I started this blog about six weeks ago and I have been struggling ever since then with how “public” I wanted to be with sharing mine and my family’s story.  I have shared my blog with close friends and family but other than that, I have yet to share it in any sort of forum that is more public, even my own Facebook page.  I am actually not even sure why?  Well, that’s not true, I know why, I’m scared, plain and simple.  I believe that there are only two choices in life, we can come from fear or we can come from love and I know that in not sharing my blog more publicly, I am still coming from a place of fear.  Even though I am strong and secure in my love and support for my beautiful transgender daughter, sadly, I don’t think I am yet that secure in my love and support for myself.  I do worry that people will react negatively to me, that people will judge or criticize me.  And, I also worry about putting my daughter “out there” in the public.  I don’t want to expose her to the hate, fear and prejudice that I know can show up in this world.

I am afraid of being criticized but I have decided that, more than that, I am afraid of the kind of world my children and my children’s children will grow up in if we don’t get our shit together and start realizing what really matters.  So, late at night on this New Years Eve, I am in my office, writing and when I am done, I will bravely be posting this blog to my Facebook page!

I want to share my story in the hopes that I can help change society and help educate and inspire people like Leelah’s parents who were obviously coming from a terrible place of fear.  I want to be brave in the hopes of inspiring other parents to be brave and come out publicly in support of their beautiful transgender and/or gay children!  While I consider myself an activist for the entire transgender community, I feel I have a special calling to talk to the parents of transgender children.  Parents, it all starts with you!  With much power comes much responsibility and no one has more power and influence than a parent has over their child.  Do not take this responsibility lightly!  It is your duty as a parent to first do no harm and to me, this means love and accept your child for who they are, period!  Leelah said in her suicide note that her parents would tell her that she would never be a girl because god doesn’t make mistakes.  I am sure you have heard this said before, “god doesn’t make mistakes” and to that I say, EXACTLY!!!  Your child is not a mistake!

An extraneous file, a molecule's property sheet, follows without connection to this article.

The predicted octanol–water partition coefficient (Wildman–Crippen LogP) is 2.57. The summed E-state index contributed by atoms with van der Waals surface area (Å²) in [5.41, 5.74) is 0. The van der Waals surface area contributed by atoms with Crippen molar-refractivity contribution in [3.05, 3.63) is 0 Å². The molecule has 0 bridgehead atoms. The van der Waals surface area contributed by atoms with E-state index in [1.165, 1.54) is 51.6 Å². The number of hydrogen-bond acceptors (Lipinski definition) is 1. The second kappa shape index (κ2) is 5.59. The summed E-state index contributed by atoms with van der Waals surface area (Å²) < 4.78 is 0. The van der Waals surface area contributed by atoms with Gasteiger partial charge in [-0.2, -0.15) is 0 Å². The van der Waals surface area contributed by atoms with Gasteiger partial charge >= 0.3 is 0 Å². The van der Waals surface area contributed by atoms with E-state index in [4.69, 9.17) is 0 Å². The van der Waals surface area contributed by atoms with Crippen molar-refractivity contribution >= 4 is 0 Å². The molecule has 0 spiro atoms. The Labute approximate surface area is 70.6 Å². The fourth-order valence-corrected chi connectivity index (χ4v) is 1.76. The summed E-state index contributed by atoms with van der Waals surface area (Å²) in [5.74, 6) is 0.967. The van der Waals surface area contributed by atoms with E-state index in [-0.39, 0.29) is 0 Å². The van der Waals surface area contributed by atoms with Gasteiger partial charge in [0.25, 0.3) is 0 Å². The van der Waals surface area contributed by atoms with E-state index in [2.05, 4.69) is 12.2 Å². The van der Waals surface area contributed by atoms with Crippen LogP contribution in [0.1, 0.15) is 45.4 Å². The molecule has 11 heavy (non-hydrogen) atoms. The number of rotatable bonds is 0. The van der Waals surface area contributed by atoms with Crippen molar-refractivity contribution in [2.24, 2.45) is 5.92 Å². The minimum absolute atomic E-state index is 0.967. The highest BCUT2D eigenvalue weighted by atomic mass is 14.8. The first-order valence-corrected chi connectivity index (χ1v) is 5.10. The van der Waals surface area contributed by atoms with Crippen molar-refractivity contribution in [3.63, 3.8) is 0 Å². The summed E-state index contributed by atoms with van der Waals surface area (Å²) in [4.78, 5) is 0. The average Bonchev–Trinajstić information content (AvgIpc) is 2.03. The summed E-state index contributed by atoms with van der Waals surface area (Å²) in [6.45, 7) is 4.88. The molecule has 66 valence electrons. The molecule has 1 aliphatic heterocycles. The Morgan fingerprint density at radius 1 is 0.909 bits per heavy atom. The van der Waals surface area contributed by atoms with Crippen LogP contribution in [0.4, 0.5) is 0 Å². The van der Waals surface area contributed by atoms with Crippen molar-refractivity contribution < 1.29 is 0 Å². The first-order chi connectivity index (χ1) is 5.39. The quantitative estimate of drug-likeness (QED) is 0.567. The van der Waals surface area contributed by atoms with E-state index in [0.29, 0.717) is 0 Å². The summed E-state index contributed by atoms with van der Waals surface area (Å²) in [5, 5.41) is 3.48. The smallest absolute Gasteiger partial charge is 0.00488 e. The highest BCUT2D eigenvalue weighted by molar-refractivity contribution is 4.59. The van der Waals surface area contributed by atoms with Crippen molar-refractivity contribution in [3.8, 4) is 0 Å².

Leelah’s parents are the ones who made a horrible and tragic mistake and they are paying the highest price any parent can pay, the loss of a child.  I am SO angry and sad about how Leelah’s parents treated her, it is absolutely terrible.  But, I don’t believe that Leelah’s parents are evil, I truly believe that they are brainwashed by a society and by a religion that told them that their perfect child was somehow flawed and needed to be fixed.  I am angry at Leelah’s parents for not loving and accepting their child for who she was but I am more angry at the fucking systems that perpetuate these horrible lies!  It all comes from a place of fear!  I believe that Leelah’s parents were afraid of being rejected, afraid of being criticized, afraid of being ostracized and afraid of their child going to hell but what they didn’t realize was that in doing what they did, what they most feared, they created for their own child , SHE was rejected, SHE was criticized, SHE was ostracized and SHE was put through hell.  So much so that she felt the only way out was to take her own life.